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  • William T. Howe Ph.D.

September 13, 2023

The Bible Edge


Everyone needs an Edge, Believers can have a Bible Edge


Mark 14:11

And when they heard it, they were glad, and promised to give him money. And he sought how he might conveniently betray him.


Money motivates. It did Judas. He was promised money to betray Jesus. The promise of money motivates individuals to actions that can either be good or bad. The problem is not that money motivates, that is a given. But to what action does it motivate? That is the real issue. For example, to offer a financial bonus for increased production motivates workers to increase production; there is nothing wrong with that. But to offer money for some unlawful or injurious action, that’s just downright wrong. Yet it happens all the time.


Evidently, money motivated Judas to betrayal more than love motivated him to faithfulness. May we beware.


On a side note, concerning money. On one hand it didn’t seem to be “unlawful” for these religious leaders to pay money for the betrayal of Christ. But when Judas returned the money (thirty pieces of silver) these same leaders said …It is not lawful for to put them into the treasury, because it is the price of blood. (Matthew 27:6) They knew it was blood money, To pay for betrayal accomplished their purpose of ultimately eradicating Jesus from society, or so they hoped. But to not receive it back again, this they must have hoped to accomplish the appearance of fidelity to the law, thereby being seen as loving God and being righteous. As the long established and very insightful saying says; they wanted to have their cake and eat it too.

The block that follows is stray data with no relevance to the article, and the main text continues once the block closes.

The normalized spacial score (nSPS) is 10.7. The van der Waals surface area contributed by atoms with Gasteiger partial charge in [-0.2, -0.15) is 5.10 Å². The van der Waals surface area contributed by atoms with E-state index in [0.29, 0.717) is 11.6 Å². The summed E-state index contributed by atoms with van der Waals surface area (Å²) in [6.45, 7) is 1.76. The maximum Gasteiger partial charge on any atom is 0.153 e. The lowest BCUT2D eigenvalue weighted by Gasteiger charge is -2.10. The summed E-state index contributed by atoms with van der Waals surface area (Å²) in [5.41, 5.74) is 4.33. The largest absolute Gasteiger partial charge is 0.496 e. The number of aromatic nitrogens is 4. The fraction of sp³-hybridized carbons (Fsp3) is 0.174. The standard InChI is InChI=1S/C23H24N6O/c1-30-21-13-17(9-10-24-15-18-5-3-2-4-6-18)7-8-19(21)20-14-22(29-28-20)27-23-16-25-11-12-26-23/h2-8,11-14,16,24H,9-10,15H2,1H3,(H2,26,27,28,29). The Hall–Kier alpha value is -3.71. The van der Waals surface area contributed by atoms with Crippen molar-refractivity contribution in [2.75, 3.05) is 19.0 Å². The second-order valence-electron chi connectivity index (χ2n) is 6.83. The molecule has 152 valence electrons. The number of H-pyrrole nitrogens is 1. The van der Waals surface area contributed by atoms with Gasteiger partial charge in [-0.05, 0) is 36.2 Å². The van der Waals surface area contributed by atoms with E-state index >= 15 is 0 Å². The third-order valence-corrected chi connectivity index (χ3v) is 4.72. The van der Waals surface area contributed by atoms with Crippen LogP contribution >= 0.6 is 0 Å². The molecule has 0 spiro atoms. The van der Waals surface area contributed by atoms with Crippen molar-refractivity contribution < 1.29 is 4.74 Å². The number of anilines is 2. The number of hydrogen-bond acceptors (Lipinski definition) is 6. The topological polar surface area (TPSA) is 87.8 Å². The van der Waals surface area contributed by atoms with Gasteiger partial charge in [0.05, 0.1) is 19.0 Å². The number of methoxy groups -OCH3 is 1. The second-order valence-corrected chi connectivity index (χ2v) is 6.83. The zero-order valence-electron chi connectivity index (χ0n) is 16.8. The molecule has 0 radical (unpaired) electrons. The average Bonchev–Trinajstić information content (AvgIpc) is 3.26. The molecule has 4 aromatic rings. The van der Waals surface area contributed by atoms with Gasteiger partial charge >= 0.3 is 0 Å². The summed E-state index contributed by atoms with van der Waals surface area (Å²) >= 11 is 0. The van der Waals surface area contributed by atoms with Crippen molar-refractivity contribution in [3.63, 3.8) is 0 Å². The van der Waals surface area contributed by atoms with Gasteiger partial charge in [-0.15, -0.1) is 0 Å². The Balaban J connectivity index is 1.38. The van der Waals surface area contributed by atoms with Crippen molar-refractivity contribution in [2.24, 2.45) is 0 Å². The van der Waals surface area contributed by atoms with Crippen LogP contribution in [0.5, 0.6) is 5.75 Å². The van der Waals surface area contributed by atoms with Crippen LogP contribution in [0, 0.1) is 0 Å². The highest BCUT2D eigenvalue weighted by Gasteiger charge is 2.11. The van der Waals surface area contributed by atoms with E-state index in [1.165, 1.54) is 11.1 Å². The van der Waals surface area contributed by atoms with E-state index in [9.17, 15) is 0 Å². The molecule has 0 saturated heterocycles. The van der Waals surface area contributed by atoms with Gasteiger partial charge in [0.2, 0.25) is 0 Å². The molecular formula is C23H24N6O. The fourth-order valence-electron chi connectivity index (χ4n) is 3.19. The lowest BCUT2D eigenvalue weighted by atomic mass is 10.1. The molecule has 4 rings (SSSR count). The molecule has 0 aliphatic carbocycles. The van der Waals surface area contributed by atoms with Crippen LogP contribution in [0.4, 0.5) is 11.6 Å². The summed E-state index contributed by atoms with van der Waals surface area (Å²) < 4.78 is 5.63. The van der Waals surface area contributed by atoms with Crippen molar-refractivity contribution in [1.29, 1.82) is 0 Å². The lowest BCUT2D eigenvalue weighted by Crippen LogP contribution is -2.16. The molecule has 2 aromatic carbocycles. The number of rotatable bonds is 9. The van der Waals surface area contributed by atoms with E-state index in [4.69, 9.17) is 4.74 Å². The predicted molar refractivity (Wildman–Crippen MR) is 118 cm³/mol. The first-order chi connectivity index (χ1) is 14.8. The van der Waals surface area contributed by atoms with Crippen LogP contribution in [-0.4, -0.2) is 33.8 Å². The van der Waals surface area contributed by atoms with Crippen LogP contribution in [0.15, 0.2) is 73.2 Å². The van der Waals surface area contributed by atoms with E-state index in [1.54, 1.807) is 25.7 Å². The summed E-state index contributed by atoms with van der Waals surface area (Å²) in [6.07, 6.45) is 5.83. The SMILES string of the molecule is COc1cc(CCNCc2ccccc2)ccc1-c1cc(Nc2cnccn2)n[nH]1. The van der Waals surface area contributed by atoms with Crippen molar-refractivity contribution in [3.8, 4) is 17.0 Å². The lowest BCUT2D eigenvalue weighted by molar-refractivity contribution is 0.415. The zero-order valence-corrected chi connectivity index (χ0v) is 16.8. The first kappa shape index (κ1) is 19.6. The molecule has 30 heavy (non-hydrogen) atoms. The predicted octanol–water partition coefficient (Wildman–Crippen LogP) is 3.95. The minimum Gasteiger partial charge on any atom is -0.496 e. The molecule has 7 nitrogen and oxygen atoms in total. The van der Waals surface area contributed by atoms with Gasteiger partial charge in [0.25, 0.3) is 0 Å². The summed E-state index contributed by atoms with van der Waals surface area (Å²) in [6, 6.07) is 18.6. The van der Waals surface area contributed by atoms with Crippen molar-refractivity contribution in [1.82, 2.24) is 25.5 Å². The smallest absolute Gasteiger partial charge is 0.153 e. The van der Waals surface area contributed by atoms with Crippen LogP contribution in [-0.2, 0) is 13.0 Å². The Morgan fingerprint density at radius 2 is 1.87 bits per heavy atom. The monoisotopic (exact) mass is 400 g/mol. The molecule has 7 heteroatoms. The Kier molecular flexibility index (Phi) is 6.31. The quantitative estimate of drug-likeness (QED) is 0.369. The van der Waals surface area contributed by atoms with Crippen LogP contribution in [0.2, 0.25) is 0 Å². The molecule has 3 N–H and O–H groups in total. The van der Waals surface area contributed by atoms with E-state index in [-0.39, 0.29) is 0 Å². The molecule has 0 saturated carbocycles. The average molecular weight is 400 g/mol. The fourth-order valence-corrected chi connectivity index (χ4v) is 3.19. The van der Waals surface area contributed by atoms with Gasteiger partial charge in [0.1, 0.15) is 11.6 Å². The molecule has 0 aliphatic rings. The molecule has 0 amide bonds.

By the way: this “thirty pieces of silver” was not random. Zechariah prophesied about it over 500 years earlier in chapter 11 verse 12 of his book. Even the fact that this money would be used to buy a potter’s field was prophesied. There is much more to this story than just the money aspect, but suffice it to say for today’s Bible Edge, make no doubt, money motivates. Either for good or for evil.


It may be true that money motivates, but love also motivates. The one that moves an individual to action is the one that reigns supreme in their heart. Consider the illustration used earlier about the financial bonus for increased production. The person who loves the Lord, which is always seen by obeying His Word (John 14:15), that person would maintain the highest level of production because of verses like Colossians 3:23 And whatsoever ye do, do it heartily, as to the Lord, and not unto men;. They are motivated by love, which is constant, not by mere money which at best only offers a temporary motivation.


William T. Howe, Ph.D.

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